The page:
Modify Your LOI to Get the Deal Done
If you submit an LOI, that is a very good step in the direction.
You want the LOI to be well written, free of any errors, and .
You would be surprised at some LOI’s we get. The wrong business name is on it, there are spelling errors or fundamental errors like commas in the wrong places of a purchase price, or the valuation is not matching the structure of the deal meaning that the upfront cash and earn-out don’t equate to what the LOI is saying the purchase price is. These seem like comical scenarios but it happens way more often than you think.
Please review your LOI before submitting.
Now, an LOI should be reflective of what you are willing to purchase the business for.
The LOI should resemble what the terms of the deal are going to be unless there is some huge surprise. Minor issues should be expected during due diligence. There will be little things that come up that seem unfavorable to the business but there will be just as many small favorable things in the deal too if you look for them. It’s not about the minor issues. It is the major ones that surprise you that can change the structure of the deal where the seller was not forthcoming about a material term in the prospectus. Material can mean something burdensome like debt they expect you to take over, or a material misunderstanding when it comes to how much time the business requires. Even if it is material, it doesn’t se can often be fixed with price or terms in the agreement.
If you get some pushback from a client or seller about your LOI, look to see what needs to be changed.
Even before submitting your first LOI, you want to analyze it if it is going to be accepted.
That’s the goal of your LOI – to be accepted, sounds obvious, but some buyers throw an LOI out and just hope even though it’s not satisfactory based on every conversation prior to.
If conversations happened where it was mentioned that the seller won’t accept less than $15m and you come in there with $11m, odds are you should expect pushback and you might just upset the seller to where they won’t counter. Remember, parties can be emotional.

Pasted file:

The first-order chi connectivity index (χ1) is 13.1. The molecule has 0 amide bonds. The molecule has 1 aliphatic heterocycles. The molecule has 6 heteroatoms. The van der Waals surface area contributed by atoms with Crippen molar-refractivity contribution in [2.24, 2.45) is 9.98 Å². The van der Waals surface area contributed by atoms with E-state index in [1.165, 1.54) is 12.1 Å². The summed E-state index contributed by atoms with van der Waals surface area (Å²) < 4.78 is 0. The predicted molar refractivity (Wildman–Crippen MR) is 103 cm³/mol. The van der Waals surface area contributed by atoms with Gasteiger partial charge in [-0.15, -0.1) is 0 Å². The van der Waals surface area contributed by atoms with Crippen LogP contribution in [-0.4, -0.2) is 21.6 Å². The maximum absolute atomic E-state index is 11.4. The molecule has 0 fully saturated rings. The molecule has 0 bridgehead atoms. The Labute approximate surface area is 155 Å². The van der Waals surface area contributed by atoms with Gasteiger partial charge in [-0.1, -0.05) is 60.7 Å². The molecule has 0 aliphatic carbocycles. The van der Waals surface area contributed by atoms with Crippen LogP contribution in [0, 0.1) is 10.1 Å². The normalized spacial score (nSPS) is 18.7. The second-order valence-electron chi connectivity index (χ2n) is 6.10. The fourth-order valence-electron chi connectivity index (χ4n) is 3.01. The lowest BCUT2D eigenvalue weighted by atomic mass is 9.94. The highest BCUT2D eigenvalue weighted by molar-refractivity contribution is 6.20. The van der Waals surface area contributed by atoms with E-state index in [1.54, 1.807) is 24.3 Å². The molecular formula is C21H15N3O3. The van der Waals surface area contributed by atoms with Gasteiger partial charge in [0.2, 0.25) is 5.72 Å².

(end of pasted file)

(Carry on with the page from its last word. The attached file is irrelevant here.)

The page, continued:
No one is suggesting you overpay in the deal, but if $15m guaranteed is more than you think it’s worth, get the seller to $15m through a revenue based milestone or stretch it out or several years, or go even above their threshold such as $17m if milestones are achieved. Don’t just come in with $11m and try to convince them it is worth less. Commentary with an LOI about valuation does not always work.
The LOI should represent a good faith promise to get a deal done that you will follow through on that you can be excited about. You want the seller to be equally excited about the deal and opportunity as well.
If you want to work together on a deal, we would love to see what you are working on and see how we can help you . Reach out to us.
Phone – (800) 773-1523
Email – acquisitions@Jarbly.com
- buying a business LOI
- buying a business offer
- how to submit an offer properly
- how to write an loi
- letter of intent
- loi submission
- will my loi be accpeted
- writing a good loi
Leader in Acquisitions with Expertise in Representing Sellers & Buyers on Deals
Jarbly is a leader in acquisitions with expertise in helping with listings, negotiations, LOI's, asset purchases, company purchases, and real estate purchases. JARBLY has access to high net worth individuals if you are on the sell-side and businesses that may be of interest to you if you are on the buy-side.